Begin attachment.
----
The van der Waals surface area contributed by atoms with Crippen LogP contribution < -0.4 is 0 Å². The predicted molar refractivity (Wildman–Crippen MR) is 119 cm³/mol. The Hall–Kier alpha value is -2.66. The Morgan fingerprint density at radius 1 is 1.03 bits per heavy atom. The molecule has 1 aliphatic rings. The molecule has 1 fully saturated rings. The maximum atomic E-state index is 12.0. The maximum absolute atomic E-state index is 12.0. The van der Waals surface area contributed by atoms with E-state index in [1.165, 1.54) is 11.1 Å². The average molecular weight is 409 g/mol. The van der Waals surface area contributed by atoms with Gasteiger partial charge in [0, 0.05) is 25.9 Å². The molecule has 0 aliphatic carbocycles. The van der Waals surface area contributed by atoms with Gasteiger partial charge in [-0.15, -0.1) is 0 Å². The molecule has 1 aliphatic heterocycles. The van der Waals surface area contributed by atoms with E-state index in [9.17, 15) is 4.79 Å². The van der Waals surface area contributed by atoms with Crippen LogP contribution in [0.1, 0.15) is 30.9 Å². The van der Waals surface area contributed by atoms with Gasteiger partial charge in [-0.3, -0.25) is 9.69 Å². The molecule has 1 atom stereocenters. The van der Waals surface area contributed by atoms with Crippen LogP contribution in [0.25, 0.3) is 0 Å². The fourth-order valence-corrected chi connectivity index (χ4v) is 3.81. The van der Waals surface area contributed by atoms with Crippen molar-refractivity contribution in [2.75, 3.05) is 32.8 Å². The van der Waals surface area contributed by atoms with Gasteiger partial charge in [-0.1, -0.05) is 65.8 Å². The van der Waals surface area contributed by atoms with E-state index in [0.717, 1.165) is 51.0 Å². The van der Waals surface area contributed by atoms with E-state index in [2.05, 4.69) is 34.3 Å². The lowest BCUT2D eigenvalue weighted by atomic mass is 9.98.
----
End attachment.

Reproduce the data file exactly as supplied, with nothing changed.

The van der Waals surface area contributed by atoms with Crippen LogP contribution < -0.4 is 0 Å². The predicted molar refractivity (Wildman–Crippen MR) is 119 cm³/mol. The Hall–Kier alpha value is -2.66. The Morgan fingerprint density at radius 1 is 1.03 bits per heavy atom. The molecule has 1 aliphatic rings. The molecule has 1 fully saturated rings. The maximum atomic E-state index is 12.0. The maximum absolute atomic E-state index is 12.0. The van der Waals surface area contributed by atoms with E-state index in [1.165, 1.54) is 11.1 Å². The average molecular weight is 409 g/mol. The van der Waals surface area contributed by atoms with Gasteiger partial charge in [0, 0.05) is 25.9 Å². The molecule has 0 aliphatic carbocycles. The van der Waals surface area contributed by atoms with Gasteiger partial charge in [-0.15, -0.1) is 0 Å². The molecule has 1 aliphatic heterocycles. The van der Waals surface area contributed by atoms with E-state index in [9.17, 15) is 4.79 Å². The van der Waals surface area contributed by atoms with Crippen LogP contribution in [0.1, 0.15) is 30.9 Å². The van der Waals surface area contributed by atoms with Gasteiger partial charge in [-0.3, -0.25) is 9.69 Å². The molecule has 1 atom stereocenters. The van der Waals surface area contributed by atoms with Crippen LogP contribution in [0.25, 0.3) is 0 Å². The fourth-order valence-corrected chi connectivity index (χ4v) is 3.81. The van der Waals surface area contributed by atoms with Crippen molar-refractivity contribution in [2.75, 3.05) is 32.8 Å². The van der Waals surface area contributed by atoms with Gasteiger partial charge in [-0.1, -0.05) is 65.8 Å². The van der Waals surface area contributed by atoms with E-state index in [0.717, 1.165) is 51.0 Å². The van der Waals surface area contributed by atoms with E-state index in [2.05, 4.69) is 34.3 Å². The lowest BCUT2D eigenvalue weighted by atomic mass is 9.98.